22. mattstyles

    text message dataBase and localisation manager

    There are quite a few CSV to JSON converters and its almost always best to do it at compile time rather than run time. By doing it at runtime (as you're doing) you're asking the client to do more work every time, the CSV is probably larger than the corresponding JSON payload as well so you're adding bytes over the wire and as this example is translations presumably you're blocking your game/app from working until you have them so bytes are important. You're also sending every translation you have to everyone, in most cases this is extremely wasteful and would quickly become prohibitive. Many times you can use separate urls for different languages and only ship those translations that url (instance) needs. When you do need multiple languages in the same app/game, it might be worth loading one upfront, then loading the others if the user requests them, most of the time they won't, they certainly won't want all of them. So it probably best to have a process that takes your spreadsheet and converts it to the payloads you need and then just load (on the client) what you need. Pretty sure there are a number of different free tools that would do this sort of thing for you, and structure things like pluralisation and number handling for you also. The spreadsheet is a good starter, and it'll get you quite far, but there are better ways. For those interested in localisation it's worth googling i18n for several approaches.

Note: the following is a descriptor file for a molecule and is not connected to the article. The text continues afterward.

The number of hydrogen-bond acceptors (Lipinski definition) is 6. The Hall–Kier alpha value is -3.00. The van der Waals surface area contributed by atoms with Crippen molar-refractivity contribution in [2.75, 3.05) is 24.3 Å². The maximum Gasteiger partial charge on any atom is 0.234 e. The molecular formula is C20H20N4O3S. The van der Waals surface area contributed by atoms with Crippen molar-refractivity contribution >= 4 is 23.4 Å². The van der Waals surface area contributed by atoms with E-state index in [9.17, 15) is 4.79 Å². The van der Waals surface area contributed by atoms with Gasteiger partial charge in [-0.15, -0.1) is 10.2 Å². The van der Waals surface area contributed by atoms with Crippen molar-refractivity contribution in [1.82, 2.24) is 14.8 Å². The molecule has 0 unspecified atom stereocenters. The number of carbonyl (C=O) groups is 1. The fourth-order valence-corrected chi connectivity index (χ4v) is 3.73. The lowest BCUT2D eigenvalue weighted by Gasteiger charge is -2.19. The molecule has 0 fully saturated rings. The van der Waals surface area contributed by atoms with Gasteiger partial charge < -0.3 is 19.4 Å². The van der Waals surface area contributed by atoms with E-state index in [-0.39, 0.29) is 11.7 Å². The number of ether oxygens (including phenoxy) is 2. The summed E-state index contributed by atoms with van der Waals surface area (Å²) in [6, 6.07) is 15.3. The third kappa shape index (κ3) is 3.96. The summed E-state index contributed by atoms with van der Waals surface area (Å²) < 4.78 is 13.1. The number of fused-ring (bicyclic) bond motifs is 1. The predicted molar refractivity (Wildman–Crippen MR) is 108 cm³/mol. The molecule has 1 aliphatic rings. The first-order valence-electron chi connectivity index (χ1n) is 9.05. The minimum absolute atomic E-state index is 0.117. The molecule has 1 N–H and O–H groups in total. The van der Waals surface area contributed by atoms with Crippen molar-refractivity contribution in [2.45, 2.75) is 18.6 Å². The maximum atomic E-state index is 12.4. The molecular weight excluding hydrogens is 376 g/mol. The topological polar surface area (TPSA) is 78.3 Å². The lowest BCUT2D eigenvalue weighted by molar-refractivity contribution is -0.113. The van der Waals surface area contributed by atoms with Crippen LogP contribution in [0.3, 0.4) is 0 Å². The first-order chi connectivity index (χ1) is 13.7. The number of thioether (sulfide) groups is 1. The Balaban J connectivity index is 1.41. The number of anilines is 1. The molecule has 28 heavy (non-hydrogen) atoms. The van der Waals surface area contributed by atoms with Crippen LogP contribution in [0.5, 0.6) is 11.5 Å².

23. mattstyles

    Bug

    Hi Martin, This is an English speaking board, can you repost in English please? Excuses, c'est un conseil anglophone, pouvez-vous reposter en anglais s'il vous plait?
  24. mattstyles

    Chromebook only toolchain?

    I'm not exactly sure on Chromebook limitations, on the one hand you seem to imply you want web-only tooling, but then talk about installing editors etc? I don't know how Unity/Construct/Gamemaker etc work either i.e. I don't know if they have their own IDE's. In any case, Phaser, Babylon etc are 'just' javascript, any text editor will work. Editors like Atom, VSCode etc are technically just glorified text editors, but with plugins can become as IDE-like as you want. If installing programs isn't a problem (either for Chromebooks or inside schools, where systems are notoriously difficult to manage) then any of these editors will work fine with almost any OS. Regarding 2D stuff, tooling like Gimp and Inkscape are free and work on almost any platform. Tiled may or may not be web based, but is much more game-specific. Googling for web-based 2d tooling brings up loads of hits though.
  25. mattstyles

    How can I track on wich site game was running?

    fetch('https://myanalytics.com/mygame', { method: 'POST', body: window.location.href }) That should do it. Won't work if its in an iframe though, you'll get the href of the iframe. If you use something like Google Analytics, and you embed that code in to your game code (i.e. if someone steals your game code they also steal your GA implementation) then I think it usually, by default, sends along the url. You'd be able to track urls that way.